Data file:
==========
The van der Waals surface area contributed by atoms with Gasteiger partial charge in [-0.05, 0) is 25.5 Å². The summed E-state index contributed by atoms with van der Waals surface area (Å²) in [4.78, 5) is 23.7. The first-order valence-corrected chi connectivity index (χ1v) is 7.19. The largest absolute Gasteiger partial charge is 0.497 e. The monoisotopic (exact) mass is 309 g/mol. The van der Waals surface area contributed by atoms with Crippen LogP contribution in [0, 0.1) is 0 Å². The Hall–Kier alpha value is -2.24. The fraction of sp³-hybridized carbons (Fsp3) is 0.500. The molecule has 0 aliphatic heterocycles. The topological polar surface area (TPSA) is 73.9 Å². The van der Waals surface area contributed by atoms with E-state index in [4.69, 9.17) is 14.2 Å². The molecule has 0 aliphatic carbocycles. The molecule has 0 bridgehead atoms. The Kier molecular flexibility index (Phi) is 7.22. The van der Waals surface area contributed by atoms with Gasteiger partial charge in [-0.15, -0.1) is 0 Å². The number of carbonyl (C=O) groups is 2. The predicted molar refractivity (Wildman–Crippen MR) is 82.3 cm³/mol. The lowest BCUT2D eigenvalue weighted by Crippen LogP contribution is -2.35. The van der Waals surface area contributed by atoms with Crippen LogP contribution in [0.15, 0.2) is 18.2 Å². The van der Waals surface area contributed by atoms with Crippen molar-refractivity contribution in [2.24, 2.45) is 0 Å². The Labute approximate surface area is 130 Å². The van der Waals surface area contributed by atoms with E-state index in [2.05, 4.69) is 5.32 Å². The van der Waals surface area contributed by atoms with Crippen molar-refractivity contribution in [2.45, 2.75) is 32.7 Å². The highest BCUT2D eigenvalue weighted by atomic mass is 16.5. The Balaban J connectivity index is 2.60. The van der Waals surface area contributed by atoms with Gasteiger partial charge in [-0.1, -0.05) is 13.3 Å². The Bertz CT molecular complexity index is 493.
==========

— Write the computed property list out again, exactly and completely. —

The van der Waals surface area contributed by atoms with Gasteiger partial charge in [-0.05, 0) is 25.5 Å². The summed E-state index contributed by atoms with van der Waals surface area (Å²) in [4.78, 5) is 23.7. The first-order valence-corrected chi connectivity index (χ1v) is 7.19. The largest absolute Gasteiger partial charge is 0.497 e. The monoisotopic (exact) mass is 309 g/mol. The van der Waals surface area contributed by atoms with Crippen LogP contribution in [0, 0.1) is 0 Å². The Hall–Kier alpha value is -2.24. The fraction of sp³-hybridized carbons (Fsp3) is 0.500. The molecule has 0 aliphatic heterocycles. The topological polar surface area (TPSA) is 73.9 Å². The van der Waals surface area contributed by atoms with E-state index in [4.69, 9.17) is 14.2 Å². The molecule has 0 aliphatic carbocycles. The molecule has 0 bridgehead atoms. The Kier molecular flexibility index (Phi) is 7.22. The van der Waals surface area contributed by atoms with Gasteiger partial charge in [-0.15, -0.1) is 0 Å². The number of carbonyl (C=O) groups is 2. The predicted molar refractivity (Wildman–Crippen MR) is 82.3 cm³/mol. The lowest BCUT2D eigenvalue weighted by Crippen LogP contribution is -2.35. The van der Waals surface area contributed by atoms with Crippen LogP contribution in [0.15, 0.2) is 18.2 Å². The van der Waals surface area contributed by atoms with Crippen molar-refractivity contribution in [2.24, 2.45) is 0 Å². The Labute approximate surface area is 130 Å². The van der Waals surface area contributed by atoms with E-state index in [2.05, 4.69) is 5.32 Å². The van der Waals surface area contributed by atoms with Crippen molar-refractivity contribution in [2.45, 2.75) is 32.7 Å². The highest BCUT2D eigenvalue weighted by atomic mass is 16.5. The Balaban J connectivity index is 2.60. The van der Waals surface area contributed by atoms with Gasteiger partial charge in [-0.1, -0.05) is 13.3 Å². The Bertz CT molecular complexity index is 493.